According to the Association of Recruitment Consultancies (ARC) the proposed extension of the public sector IR35 rules amounts to the introduction of a new stealth tax which has far reaching political and economic ramifications.
“The proposals are subject to a consultation that declares the new rules are not a new tax”, explains Adrian Marlowe, chairman of ARC. “Whilst the intention to address tax avoidance is justifiable, the consultation document published on 5th March 2019 and due to close on 28th May clearly states that the intention is to “seek to increase compliance in the private sector with rules that have been in place since 2000, to make sure they operate as intended”. However the proposals go significantly beyond compliance with the original IR35 rules. Dressing them up in this way is clearly politically convenient, but it is not correct, and the sleight of hand appears to attempt to disguise the reality.
First the 5% top slice expenses allowance for contractors and arrangements to which the old IR35 rules apply is now to be taxed. This proposal is not a simple scrapping of the allowance, in other words an adjustment to existing tax rules, because private sector contractors working for small businesses are to retain the 5% allowance. It is a new charge on the 5% top slice.
Second, the imposition of payment of employer’s NICs on the ‘Fee Payer’, being the new deemed employer liable to account for the payments, usually the hirer, did not previously exist under Chapter 8. It is entirely new.
Third the amount of employer NICs, employee NICs and PAYE will now be calculated on the gross sum of the contractor’s invoice for work charged. This is also new as PAYE and NICs due from a contractor’s company under Chapter 8 would be calculated on the net sums, always less than the full invoice sum, even if you don’t take into account the 5% top slice allowance. The result is a significant uplift of PAYE and NICs to be received by HMRC from the liable party over and above the amounts that HMRC could have expected under Chapter 8 from the contractor. The device used is therefore at best a brand new tax burden and at worst a new tax altogether.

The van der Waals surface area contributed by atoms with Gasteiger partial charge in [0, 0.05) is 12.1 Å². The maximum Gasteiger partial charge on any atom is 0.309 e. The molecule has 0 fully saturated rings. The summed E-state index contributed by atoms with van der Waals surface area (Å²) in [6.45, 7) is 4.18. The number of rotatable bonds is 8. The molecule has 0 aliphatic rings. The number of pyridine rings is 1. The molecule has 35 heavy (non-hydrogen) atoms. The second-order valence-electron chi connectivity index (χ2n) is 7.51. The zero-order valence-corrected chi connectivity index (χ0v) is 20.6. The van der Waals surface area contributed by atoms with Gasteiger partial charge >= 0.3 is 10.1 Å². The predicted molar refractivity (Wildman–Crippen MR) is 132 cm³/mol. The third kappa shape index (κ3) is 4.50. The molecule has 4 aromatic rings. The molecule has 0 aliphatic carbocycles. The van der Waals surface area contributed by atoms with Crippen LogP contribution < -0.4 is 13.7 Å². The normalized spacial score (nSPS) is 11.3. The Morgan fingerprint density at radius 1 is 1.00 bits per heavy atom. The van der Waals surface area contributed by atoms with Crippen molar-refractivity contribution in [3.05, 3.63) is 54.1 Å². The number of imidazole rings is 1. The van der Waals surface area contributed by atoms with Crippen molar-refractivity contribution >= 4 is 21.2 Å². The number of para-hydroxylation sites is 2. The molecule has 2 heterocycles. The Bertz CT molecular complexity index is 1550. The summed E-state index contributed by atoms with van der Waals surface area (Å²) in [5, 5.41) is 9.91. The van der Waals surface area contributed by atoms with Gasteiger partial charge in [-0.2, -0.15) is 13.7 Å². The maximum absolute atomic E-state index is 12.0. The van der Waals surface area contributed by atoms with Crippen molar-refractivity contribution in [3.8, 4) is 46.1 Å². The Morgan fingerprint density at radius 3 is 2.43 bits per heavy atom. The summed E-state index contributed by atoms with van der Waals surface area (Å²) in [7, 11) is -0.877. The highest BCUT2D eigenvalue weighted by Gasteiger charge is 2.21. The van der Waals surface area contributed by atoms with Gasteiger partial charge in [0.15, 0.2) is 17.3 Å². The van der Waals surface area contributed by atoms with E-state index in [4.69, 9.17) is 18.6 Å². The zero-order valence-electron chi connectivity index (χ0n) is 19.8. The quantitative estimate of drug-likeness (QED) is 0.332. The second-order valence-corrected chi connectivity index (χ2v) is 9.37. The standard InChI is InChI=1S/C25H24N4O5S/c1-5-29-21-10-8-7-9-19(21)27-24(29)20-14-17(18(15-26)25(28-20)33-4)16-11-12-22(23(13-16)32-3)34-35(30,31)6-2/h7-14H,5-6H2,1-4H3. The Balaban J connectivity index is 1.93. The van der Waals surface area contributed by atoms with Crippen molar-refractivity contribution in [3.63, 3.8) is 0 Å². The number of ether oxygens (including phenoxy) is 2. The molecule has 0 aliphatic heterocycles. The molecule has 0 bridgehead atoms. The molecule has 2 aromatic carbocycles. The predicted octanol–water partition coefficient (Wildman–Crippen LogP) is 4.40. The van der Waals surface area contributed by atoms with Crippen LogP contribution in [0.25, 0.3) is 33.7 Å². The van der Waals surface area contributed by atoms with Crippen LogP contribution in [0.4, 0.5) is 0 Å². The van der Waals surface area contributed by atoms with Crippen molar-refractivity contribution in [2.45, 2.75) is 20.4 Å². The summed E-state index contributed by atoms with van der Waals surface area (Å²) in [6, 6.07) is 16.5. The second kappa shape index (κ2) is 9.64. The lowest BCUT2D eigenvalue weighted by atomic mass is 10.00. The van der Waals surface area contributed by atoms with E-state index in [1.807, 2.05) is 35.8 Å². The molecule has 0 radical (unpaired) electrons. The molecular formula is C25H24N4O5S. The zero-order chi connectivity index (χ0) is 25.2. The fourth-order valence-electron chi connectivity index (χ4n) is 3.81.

This measure occurs because HMRC wants to class payments as being in respect of a deemed employment, thus adding the charge to payroll. This in itself is a new tax charge as it did not previously exist in respect of private sector arrangements. Also it has the further effect of requiring an additional new payment of apprenticeship levy on the invoice for work charged, which also did not previously exist.
Lastly under the proposals, whichever decision a hirer makes as to IR35 status, the potential liability that follows may have to be reflected in the hirer’s accounts as a contingent liability, so affecting capital value. The contingency is the prospect of a tax investigation and requirement to meet underpayments of PAYE and NICs for up to 6 years, possibly longer given the time HMRC takes to conclude an investigation. It arises wherever the IR35 determination is that the arrangement is outside the rules, as this is the obvious trigger for an HMRC investigation, but also where the hirer’s determination is the arrangement is inside the IR35 rules yet there is no evidence that correct sums have been accounted for, so leading to a tax investigation. The latter could be addressed through consistent compliance measures but the former cannot unless and until HMRC declares satisfaction, which is not part of the plan.”
For all the reasons mentioned the premise of the consultation, that it is merely a means of enforcing Chapter 8, is entirely incorrect and regrettably misleading. The government should revisit the entire proposal.”
Referring to the 2017 Conservative Party Manifesto and recalling the proposal in 2017 to increase NICs for the self-employed, a proposal that was dropped, Marlowe concludes “The Conservatives pledged in 2017 to keep taxes on businesses and families as low as possible and stated ‘it is our intention to reduce taxes on Britain’s businesses’. It is hard to see that the measures proposed now are in line with that promise. Those operating through an intermediary are to be penalised in a way which may force businesses to close, and the hirers involved are to bear the brunt of the risk because HMRC wants to better its position over and above Chapter 8. Were the government to keep to its pledge it should adopt different, less invasive and more practical measures to enforcement of Chapter 8. Tax avoidance should correctly be challenged, and there are several practical possibilities which ARC has repeatedly proposed, which do not involve the imposition of these entirely new measures.”